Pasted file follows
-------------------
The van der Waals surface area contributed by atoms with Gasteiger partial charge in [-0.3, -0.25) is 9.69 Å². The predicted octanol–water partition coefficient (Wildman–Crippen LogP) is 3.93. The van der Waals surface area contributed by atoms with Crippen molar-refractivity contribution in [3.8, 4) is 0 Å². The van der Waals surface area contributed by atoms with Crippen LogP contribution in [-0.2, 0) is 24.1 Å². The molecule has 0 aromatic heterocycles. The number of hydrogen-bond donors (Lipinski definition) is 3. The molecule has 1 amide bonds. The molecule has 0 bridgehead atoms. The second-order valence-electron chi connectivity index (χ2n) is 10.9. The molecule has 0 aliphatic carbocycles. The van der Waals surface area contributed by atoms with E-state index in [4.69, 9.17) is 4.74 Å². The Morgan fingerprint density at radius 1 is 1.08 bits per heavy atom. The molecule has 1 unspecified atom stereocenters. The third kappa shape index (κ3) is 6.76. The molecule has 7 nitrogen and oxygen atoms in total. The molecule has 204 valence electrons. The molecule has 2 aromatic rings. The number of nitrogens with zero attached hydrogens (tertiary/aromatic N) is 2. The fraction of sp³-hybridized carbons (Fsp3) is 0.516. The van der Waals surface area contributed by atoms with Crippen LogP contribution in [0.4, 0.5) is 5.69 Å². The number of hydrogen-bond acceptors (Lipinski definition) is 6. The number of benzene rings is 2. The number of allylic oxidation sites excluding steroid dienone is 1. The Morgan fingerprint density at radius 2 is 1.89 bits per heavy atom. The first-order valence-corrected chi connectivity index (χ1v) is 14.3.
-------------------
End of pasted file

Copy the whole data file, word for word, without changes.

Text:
The van der Waals surface area contributed by atoms with Gasteiger partial charge in [-0.3, -0.25) is 9.69 Å². The predicted octanol–water partition coefficient (Wildman–Crippen LogP) is 3.93. The van der Waals surface area contributed by atoms with Crippen molar-refractivity contribution in [3.8, 4) is 0 Å². The van der Waals surface area contributed by atoms with Crippen LogP contribution in [-0.2, 0) is 24.1 Å². The molecule has 0 aromatic heterocycles. The number of hydrogen-bond donors (Lipinski definition) is 3. The molecule has 1 amide bonds. The molecule has 0 bridgehead atoms. The second-order valence-electron chi connectivity index (χ2n) is 10.9. The molecule has 0 aliphatic carbocycles. The van der Waals surface area contributed by atoms with E-state index in [4.69, 9.17) is 4.74 Å². The Morgan fingerprint density at radius 1 is 1.08 bits per heavy atom. The molecule has 1 unspecified atom stereocenters. The third kappa shape index (κ3) is 6.76. The molecule has 7 nitrogen and oxygen atoms in total. The molecule has 204 valence electrons. The molecule has 2 aromatic rings. The number of nitrogens with zero attached hydrogens (tertiary/aromatic N) is 2. The fraction of sp³-hybridized carbons (Fsp3) is 0.516. The van der Waals surface area contributed by atoms with Crippen LogP contribution in [0.4, 0.5) is 5.69 Å². The number of hydrogen-bond acceptors (Lipinski definition) is 6. The number of benzene rings is 2. The number of allylic oxidation sites excluding steroid dienone is 1. The Morgan fingerprint density at radius 2 is 1.89 bits per heavy atom. The first-order valence-corrected chi connectivity index (χ1v) is 14.3.